“Who Should Receive Epidermal Growth Factor Receptor Inhibitors for Non-Small Cell Lung Cancer and When?”
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- Hann, C.L. & Brahmer, J.R. Curr. Treat. Options in Oncol. (2007) 8: 28. doi:10.1007/s11864-007-0024-2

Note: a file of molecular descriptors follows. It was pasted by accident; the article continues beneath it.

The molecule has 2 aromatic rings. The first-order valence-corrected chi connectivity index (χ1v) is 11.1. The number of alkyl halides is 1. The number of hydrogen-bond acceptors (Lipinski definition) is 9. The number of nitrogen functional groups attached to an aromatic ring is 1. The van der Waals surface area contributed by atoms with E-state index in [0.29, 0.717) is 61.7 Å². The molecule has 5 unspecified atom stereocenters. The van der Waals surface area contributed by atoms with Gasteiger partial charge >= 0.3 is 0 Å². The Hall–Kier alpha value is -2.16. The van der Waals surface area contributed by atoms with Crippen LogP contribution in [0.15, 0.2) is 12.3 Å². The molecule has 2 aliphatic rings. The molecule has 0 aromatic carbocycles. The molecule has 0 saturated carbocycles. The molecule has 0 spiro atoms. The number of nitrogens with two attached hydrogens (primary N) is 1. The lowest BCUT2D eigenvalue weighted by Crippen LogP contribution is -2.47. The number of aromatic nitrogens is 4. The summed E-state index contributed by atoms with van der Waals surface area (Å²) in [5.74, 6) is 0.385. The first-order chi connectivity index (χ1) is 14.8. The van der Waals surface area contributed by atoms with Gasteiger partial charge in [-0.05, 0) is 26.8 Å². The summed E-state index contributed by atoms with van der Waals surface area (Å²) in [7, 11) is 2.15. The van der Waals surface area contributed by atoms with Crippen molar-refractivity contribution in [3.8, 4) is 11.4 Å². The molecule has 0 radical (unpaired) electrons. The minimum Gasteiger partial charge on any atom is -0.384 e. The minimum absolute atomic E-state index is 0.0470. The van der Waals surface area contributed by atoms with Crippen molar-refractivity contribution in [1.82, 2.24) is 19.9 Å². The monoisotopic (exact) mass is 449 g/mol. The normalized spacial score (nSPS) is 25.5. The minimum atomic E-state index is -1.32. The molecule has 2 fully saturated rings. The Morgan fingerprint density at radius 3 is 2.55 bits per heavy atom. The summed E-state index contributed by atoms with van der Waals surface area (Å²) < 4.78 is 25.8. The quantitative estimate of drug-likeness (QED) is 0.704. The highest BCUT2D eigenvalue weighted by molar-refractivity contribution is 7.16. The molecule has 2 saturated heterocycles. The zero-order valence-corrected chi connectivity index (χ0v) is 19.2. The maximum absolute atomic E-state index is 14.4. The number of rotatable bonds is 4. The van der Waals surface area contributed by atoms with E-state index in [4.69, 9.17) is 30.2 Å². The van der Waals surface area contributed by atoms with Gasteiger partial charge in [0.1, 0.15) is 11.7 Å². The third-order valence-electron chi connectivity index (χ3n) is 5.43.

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Inhibition of the epidermal growth factor receptor (EGFR) pathway in non-small cell lung cancer (NSCLC) is an exciting and rapidly evolving field. Erlotinib and gefitinib, two tyrosine kinase inhibitors (TKIs) of EGFR, have demonstrated activity in advanced NSCLC in the second- and third-line settings. Subset analyses of phase II and phase III clinical trials lead to the recognition that these two agents had more activity in certain subsets of NSCLC patients including never smokers, people of Asian descent and patients with EGFR FISH-positive or mutation-positive tumors. In particular, never smokers had statistically significant improvements in survival with either erlotinib or gefitinib therapy. Patients with EGFR FISH- or mutation-positive tumors had improved response rates to TKI therapy while those with KRAS mutant tumors did not derive any benefit. In the BR.21 trial treatment with erlotinib resulted in statistically significant improvements in overall survival and quality of life. Thus, while the question of who should receive EGFR TKI therapy is still not completely answered, all patients should be considered for erlotinib therapy in the second- or third-line setting. In daily clinical practice, there is currently no data to support the use of EGFR mutation or FISH status in this decision making process. Prospective trials are ongoing to determine which patient and tumor characteristics are predictive of a clinical benefit from TKI therapy.